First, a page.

Huang: I wrote this book, not thinking would ever be published. It was like a writing exercise for me. You know, in my previous career, I worked with writers every day. However, I wanted to do this project, because one day during the pandemic, I was in lockdown. Anyway, I was in isolation and it was the summer of 2020. I wanted a project and I was just like, I’m going to write this book. Why don’t I try to be a writer, you know, because of that the book became very sexual, for many reasons. One, because I was in isolation, I was kind of lonely. I have always found it so ironic that we Asians, also South Asians, Southeast Asians, and East Asians, tend not to like to talk about sex. But clearly, at least our parents had a lot of it because there are billions and billions of us. We are a very powerful sexual force. But for whatever reason, it’s very suppressed and I wanted to bring it to light, you know, like, when you come out in the West, you feel like you can only view yourself in a sexual context. But often when you come out in the West as a person of color, you are given two options. You can be fetishized, or you can be desexualized. I wanted to write characters who own their sexuality, who enjoy each other sexually, who are swaggering in their sexuality, and who are confident in their sexuality because I feel like you don’t see that very often, especially with queer people of color. So but you know, like I said, it wasn’t like, I had a book deal already. And I knew this is gonna see I’ll see the light of day, I just, it was like a fun experiment. For me that has become very out of control. Because now I’m working on my second book, I quit my job. It’s been a very interesting experience, for sure.

Aayush: While reading the book, I couldn’t put the book down. I finished the book in two to three days.  Additionally, the novel exudes a sultry allure. How do you write romance that feels authentic and avoids being cringeworthy?

Huang: I’ve had the pleasure of meeting a lot of Romance Writers, because you know, I’m often put on panels with them, etc. The advice they what they had told me is that when you write about sexuality, someone’s always going to cringe because like I said earlier, everyone has their baggage when it comes to talking about sex. So you’re not going to please everyone you might as well just write for yourself and the people who get you will get you. I’m glad you didn’t find it cringe-worthy, but for instance, like when it comes to my book, there, there was some discussion online about my use of fruit to describe body parts like I like peaches and plums. My thing about that is that it’s historically accurate, that in ancient Chinese erotica that exists, it was very common to use fruits as metaphors for body parts. So you know, like it’s one of those things that if you as a writer want to cross the spicy barrier if you want to write about human sensuality and sexuality, you’re just gonna have to accept that people are going to respond strongly to it. Because you know, America is a puritanical society so people have a lot of people have a lot of hangups about sex, so you might as well just write what thrills you and my sex scenes.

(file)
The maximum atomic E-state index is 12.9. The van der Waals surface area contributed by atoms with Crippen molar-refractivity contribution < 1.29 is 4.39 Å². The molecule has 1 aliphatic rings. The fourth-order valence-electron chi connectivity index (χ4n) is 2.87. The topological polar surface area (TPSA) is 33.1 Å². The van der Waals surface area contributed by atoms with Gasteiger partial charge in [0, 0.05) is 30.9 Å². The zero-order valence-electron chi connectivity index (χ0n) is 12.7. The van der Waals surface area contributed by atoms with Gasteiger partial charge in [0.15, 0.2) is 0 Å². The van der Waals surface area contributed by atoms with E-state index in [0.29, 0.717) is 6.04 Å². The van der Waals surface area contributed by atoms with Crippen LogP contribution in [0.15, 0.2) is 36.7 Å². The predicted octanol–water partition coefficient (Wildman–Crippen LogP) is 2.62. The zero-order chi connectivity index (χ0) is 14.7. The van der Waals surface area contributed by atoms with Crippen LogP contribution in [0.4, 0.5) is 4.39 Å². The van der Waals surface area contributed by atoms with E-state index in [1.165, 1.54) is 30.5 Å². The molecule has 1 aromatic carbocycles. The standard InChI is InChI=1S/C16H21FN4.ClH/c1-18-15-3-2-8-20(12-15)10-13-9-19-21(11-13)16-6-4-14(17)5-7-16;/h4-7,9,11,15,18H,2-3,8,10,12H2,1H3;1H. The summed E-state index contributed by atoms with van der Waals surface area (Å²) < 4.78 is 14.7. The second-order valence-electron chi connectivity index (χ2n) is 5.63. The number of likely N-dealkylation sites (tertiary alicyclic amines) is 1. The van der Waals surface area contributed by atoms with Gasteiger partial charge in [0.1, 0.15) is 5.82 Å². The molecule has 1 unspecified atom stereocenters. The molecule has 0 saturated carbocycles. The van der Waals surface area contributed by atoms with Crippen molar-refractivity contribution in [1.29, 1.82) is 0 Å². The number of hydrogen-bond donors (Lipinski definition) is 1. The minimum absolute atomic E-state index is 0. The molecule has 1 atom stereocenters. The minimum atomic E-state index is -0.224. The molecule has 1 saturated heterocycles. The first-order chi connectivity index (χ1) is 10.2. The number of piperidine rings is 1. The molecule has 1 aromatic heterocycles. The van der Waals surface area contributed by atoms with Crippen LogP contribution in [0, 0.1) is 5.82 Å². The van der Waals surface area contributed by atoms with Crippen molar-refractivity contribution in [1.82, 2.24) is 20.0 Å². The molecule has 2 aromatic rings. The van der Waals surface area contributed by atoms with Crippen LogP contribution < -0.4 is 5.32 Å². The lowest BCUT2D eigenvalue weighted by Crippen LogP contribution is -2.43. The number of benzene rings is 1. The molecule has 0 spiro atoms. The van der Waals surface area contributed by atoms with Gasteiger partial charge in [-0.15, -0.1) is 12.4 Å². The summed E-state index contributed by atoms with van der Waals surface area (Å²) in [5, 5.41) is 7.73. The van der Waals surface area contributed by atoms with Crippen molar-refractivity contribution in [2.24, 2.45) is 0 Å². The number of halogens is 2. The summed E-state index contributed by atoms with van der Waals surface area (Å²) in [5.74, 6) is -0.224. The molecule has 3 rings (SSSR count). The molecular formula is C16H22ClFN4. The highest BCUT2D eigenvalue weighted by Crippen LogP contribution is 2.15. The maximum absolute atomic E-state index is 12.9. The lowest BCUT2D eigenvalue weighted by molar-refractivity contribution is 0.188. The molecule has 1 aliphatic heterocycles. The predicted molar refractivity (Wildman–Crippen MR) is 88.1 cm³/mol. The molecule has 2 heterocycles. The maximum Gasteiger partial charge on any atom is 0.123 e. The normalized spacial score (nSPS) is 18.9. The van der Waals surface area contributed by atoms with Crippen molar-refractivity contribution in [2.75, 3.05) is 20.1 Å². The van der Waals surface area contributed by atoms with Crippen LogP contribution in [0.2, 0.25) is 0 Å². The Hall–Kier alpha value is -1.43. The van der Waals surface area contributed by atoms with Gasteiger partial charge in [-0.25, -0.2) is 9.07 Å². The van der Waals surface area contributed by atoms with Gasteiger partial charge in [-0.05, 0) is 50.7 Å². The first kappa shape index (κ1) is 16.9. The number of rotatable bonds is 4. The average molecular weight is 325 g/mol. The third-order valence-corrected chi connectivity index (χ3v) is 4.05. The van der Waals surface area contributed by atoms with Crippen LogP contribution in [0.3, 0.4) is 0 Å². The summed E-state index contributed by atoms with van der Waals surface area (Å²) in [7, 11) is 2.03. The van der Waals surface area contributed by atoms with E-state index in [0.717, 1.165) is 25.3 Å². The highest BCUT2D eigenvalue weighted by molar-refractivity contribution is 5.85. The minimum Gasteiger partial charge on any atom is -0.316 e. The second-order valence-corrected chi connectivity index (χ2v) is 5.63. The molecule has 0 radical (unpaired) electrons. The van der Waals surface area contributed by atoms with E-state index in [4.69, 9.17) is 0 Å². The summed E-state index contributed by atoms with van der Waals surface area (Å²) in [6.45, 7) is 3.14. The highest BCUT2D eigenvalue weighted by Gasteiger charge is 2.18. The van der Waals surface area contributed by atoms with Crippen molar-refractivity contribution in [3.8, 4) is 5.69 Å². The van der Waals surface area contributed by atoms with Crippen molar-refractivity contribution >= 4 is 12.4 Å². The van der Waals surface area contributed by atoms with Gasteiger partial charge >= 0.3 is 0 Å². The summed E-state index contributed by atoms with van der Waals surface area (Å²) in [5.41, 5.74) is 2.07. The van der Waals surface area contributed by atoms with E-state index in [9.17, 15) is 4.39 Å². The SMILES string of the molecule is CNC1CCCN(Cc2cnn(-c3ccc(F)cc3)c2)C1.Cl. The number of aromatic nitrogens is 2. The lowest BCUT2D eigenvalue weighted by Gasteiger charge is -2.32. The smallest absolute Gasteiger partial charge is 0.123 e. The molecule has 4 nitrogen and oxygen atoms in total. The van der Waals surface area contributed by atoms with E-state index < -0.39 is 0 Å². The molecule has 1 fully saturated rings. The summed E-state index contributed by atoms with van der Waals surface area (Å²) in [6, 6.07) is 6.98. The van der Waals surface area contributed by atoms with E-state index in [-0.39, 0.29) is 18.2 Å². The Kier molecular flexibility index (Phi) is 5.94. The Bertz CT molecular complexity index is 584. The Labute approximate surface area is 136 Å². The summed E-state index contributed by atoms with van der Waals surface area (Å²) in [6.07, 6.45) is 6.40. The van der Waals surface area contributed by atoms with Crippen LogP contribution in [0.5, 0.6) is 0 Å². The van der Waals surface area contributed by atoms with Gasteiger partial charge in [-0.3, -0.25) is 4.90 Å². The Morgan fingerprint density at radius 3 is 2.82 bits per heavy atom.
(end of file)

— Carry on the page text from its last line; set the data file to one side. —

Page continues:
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INTERVIEW | Breaking Taboos: Julia Aks and Steve Pinder Talk ‘Jane Austen’s Period Drama’

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Julia Aks and Steve Pinder at Tribeca Festival (Photo Credit: @jaksicle/Instagram)

It is quite unfortunate that periods and menstruation are still considered to be TABOO. Throughout history, menstruation has often been shrouded in mystery and misinformation. In many ancient cultures, menstrual blood was viewed as dangerous or unclean. However, these misconceptions have been passed down through generations, leading to myths that pain menstruation is in a negative light. Over the years, we have seen a lot of movies and TV shows trying to tackle this issue and starting a conversation regarding it. Joining the bandwagon is a brilliant short film called ‘JANE AUSTEN’S PERIOD DRAMA’. Director by Julia Aks and Steve Pinder, the film talks about periods in the most entertaining way possible.

Set against the backdrop of Georgian England, the film opens with a comically unconventional twist: Miss Estrogenia, played by Julia Aks, receives her long-awaited marriage proposal, only for it to be humorously interrupted by the untimely arrival of her period. What happens next is a candid exploration of womanhood, love, and societal expectations. There are a handful of projects that have tackled the subject so beautifully, and Jane Austen’s Period Drama is one of them. I recently got a chance to watch the film at this year’s TRIBECA FESTIVAL and talk to Julia Aks and Steve Pinder about the film. The duo opened up about how they came up with such a quirky title and what Jane Austen means to them.

Julia Aks

Julia Aks in a still from ‘Jane Austen’s Period Drama’ (Photo Credit: Mickwick Productions)

Aayush Sharma: From a singer to an actor and now a director, how’s your journey been in the entertainment industry and does everything still feels surreal to you?